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All the Sex on the Road to Freedom - Yew Erdri Ming

About All the Sex on the Road to Freedom

Previous Entry All the Sex on the Road to Freedom Dec. 15th, 2017 @ 11:51 am Next Entry


In the 70s, in the face of oppression, a hero arose, a hero who showed there was no problem that couldn't be solved with fantastic sex. 1971's Sweet Sweetback's Baadasssss Song is also a testament to what one filmmaker can do with a shoestring budget--written by, produced by, directed by, scored by, and starring Melvin Van Peebles, this story of a sex performer on the run from the law features a brilliantly weird string of characters and incidents united in a single hero myth with subtly layered comedy.



We first meet Sweetback played by Melvin's son, Mario Van Peebles, who's inducted into his career of providing extraordinary sexual satisfaction at a young age. Melvin replaces Mario in a jump cut to where he's lying atop the same woman who seduced him as a youth and soon we see Sweetback is now a performer in bizarre live sex shows staged by a brothel.



The cops take Sweetback as part of an agreement with the brothel's proprietor--Sweetback is to be a temporary fall guy because the cops can't be bothered to find the actual culprit in a recent crime. Sweetback goes along willingly, it's part of his job, but things go wrong and after beating the cops with his handcuffs Sweetback escapes with a young Black Panther (Herbert Scales). The two separate and we get the first of a series of montages of Sweetback running alone accompanied by a grooving score performed by Earth, Wind & Fire.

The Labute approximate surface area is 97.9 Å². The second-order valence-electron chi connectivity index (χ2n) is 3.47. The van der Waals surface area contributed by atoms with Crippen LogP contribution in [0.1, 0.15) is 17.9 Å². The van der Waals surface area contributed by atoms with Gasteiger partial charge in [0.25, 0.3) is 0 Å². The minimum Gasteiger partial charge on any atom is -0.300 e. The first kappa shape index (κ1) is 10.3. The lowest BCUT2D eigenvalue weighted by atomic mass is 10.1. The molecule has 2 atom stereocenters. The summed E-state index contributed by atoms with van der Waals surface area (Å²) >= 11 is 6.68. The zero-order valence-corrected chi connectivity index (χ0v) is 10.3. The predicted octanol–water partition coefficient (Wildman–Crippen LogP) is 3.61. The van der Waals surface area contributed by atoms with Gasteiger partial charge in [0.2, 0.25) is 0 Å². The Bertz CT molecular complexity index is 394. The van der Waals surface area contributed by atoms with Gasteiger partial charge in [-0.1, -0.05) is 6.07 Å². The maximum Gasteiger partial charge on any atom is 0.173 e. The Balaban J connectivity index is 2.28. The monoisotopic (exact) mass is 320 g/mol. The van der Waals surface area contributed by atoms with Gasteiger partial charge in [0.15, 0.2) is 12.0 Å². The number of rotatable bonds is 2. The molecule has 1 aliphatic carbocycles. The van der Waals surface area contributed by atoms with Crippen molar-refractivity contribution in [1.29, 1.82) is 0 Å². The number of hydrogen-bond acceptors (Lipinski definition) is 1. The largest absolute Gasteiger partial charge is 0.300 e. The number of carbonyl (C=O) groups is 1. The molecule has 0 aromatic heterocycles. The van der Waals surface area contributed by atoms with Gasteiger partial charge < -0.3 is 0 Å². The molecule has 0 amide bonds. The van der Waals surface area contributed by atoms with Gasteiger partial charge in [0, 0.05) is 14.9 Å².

There's a noir-ish humour in the obvious corruption of the cops and the way it's presented as a status quo everyone's used to. Sweetback getting beaten in one scene followed by another where circumstances dictate he must have sex with a beautiful woman also recalls Raymond Chandler. Although the film reflects real issues of racial inequality there is a clear fantasy element, something not everyone reacted to positively. The Wikipedia entry quotes from an essay by Lerone Bennett in which he says, in part, "it is necessary to say frankly that nobody ever fucked his way to freedom." But is it really? Isn't the audience smart enough to see a Hercules for what he his, fulfilling the desires that can never be met in reality?



And while sex might not actually save anyone from handcuffs or a biker gang--as in the movie's wonderfully absurd "duel" scene--in a sense one could say taking pleasure in sex is a rebuke to an oppressive system that would condemn people to misery.



The film also reminds me of Vanishing Point or Bonnie and Clyde with its focus on an outlaw hero who's shown to become a symbol for a wide variety of people chaffing under a corrupt system. But Van Peebles' performance is much more low key--despite his sexual exploits he maintains the stone face of Buster Keaton and hardly has any lines. He becomes a point of view and the film ends up being more about the weird priest, the guy who talks about helping Sweetback while unabashedly sitting on the toilet, the woman in charge of the biker gang. Combined with the music and the frequently layering of visuals the film's explosive plot is downplayed to greater effective, becoming a kaleidoscope, a steady rhythm of life.

Twitter Sonnet #1064

A talking knee informs on feathers late.
In calculated quills designs're ink.
No pedal claimed a fortunate debate.
A legion flanked the rusted desert sink.
From penny worlds a fish'll watch a glass.
To-morrow's tub fulfils the jug to-day.
A boulder like a boot observes the pass.
No eyes or neighbours brook a creek delay.
Extending fast beyond the length of legs.
A wristed arm amounts to ample reach.
Beneath the punch a plastic spelled the eggs.
And down a mat the final grain's a beach.
The endless word reflection blurs to noise.
While boots and cannons seem like less than toys.
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